It’s a question I get asked all the time – “How do I get a (fill in the blank) stain out of my granite countertop?” Well, there’s a pretty simple formula that takes 5 minutes worth of work, a few basic ingredients, and a little bit of patience that will tackle most of the spills that cause granite countertop owners headaches.
First off, understand that it’s a spill, not a stain. A stain implies that the stone has absorbed whatever you’ve spilled – that’s not exactly right. The granite used for kitchen counters is not a single stone – it’s a combination of different crystals and minerals that are bonded together. What actually happens is that liquid gets trapped in the space between these materials, causing the appearance of a stain. In essence, we aren’t trying to get ‘blood from a stone,’ so to speak – we need to remove the liquid that’s trapped in those natural crevices. To do this, you’ll need 4 basic things: an absorbent medium, a chemical agent, plastic wrap, and masking tape.
What is an absorbent medium? It’s basically anything that will soak up liquid – in our case, since we’re adding another chemical to it, we want something that has a pretty neutral pH as well. Some ideal things are: baby powder, unbleached flour, corn starch, or even paper towels will work in a pinch. Since baking soda doesn’t have a neutral pH, I’d skip it as an option for this application.
We also need a chemical agent – depending on the spill, different things will work:
For most food-related stains (wine, sauces, coffee, etc.), use a high-concentrate hydrogen peroxide solution. Usually the type you get at the drugstore is a little weak, so it may be worth a trip to the beauty supply store to get a bottle of stronger stuff.
For oily stains, we need acetone. Make a trip to the hardware store and pick up a can of acetone with the painting supplies. Even though nail polish remover has acetone in it, it also has other chemicals as well.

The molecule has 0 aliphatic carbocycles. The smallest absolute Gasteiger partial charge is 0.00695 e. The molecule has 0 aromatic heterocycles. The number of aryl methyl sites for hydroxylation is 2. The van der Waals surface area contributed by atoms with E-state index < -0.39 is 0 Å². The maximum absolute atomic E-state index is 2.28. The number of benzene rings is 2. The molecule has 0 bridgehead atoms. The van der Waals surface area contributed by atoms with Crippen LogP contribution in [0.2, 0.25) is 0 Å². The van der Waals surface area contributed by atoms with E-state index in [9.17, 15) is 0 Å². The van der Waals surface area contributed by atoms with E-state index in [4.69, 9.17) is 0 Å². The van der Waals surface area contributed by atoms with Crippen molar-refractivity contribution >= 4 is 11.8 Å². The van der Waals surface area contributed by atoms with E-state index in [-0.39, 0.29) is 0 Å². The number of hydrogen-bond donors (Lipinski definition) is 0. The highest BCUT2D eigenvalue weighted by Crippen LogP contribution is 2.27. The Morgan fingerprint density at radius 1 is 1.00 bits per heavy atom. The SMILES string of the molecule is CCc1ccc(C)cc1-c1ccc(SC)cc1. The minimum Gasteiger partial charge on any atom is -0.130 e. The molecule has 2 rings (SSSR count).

For living stains (mold, mildew), household bleach.
For metal stains (rust, etc.), grab some Iron-Out from the hardware store.
For other types of stains (inks, dies) there’s denatured alcohol on the same paint aisle as the acetone.
The first thing we do is make a paste out of the absorbent medium and the proper chemical needed for the spill. We want enough to cover the stain and about ½” wider. In a glass or non-reactive bowl, mix in enough of the chemical with the absorbent stuff to create a paste with a yogurt or peanut butter consistency. We want to be able to spread it, but not have it run all over the place. (If you’re using Iron-Out, dissolve it in water first according to the package directions). If you’re using paper towels – use several layers, saturate them, and wring out the excess.
Next, we want to apply our paste to the stain. Spread it evenly so that it makes contact with the entire stain (it may be a good idea to use rubber gloves for this). Then cover the paste & spill with plastic wrap and seal it up on all sides with the masking tape. What we are trying to do is force the chemical into the stone crevices without the paste drying out. Leave it alone for about 24 hours.
After 24 hours, remove the plastic wrap, but leave the paste. Now that the chemical has penetrated the stone, we want the paste to dry out and pull the liquid back out of the stone. Let it dry completely, and don’t mess with it until it’s dry.
Use a plastic utensil to scrape off the dried paste. Use a little stone cleaner and a paper towel to buff it up, and you should be done. No more spill. Now, if it’s a deep penetrating spill, you may need to repeat the process. Unfortunately oily spills tend to be stubborn and may need 3 or 4 applications.
Once you’ve removed the stain, you may want to consider resealing the countertop. Basic countertop sealers last 12-24 months. If it’s been longer than that, it’s probably time for another application. It’s also important to note that some stains can become permanently set if they sit for too long with out attention. So ‘sooner rather than later’ is a good motto for granite spills.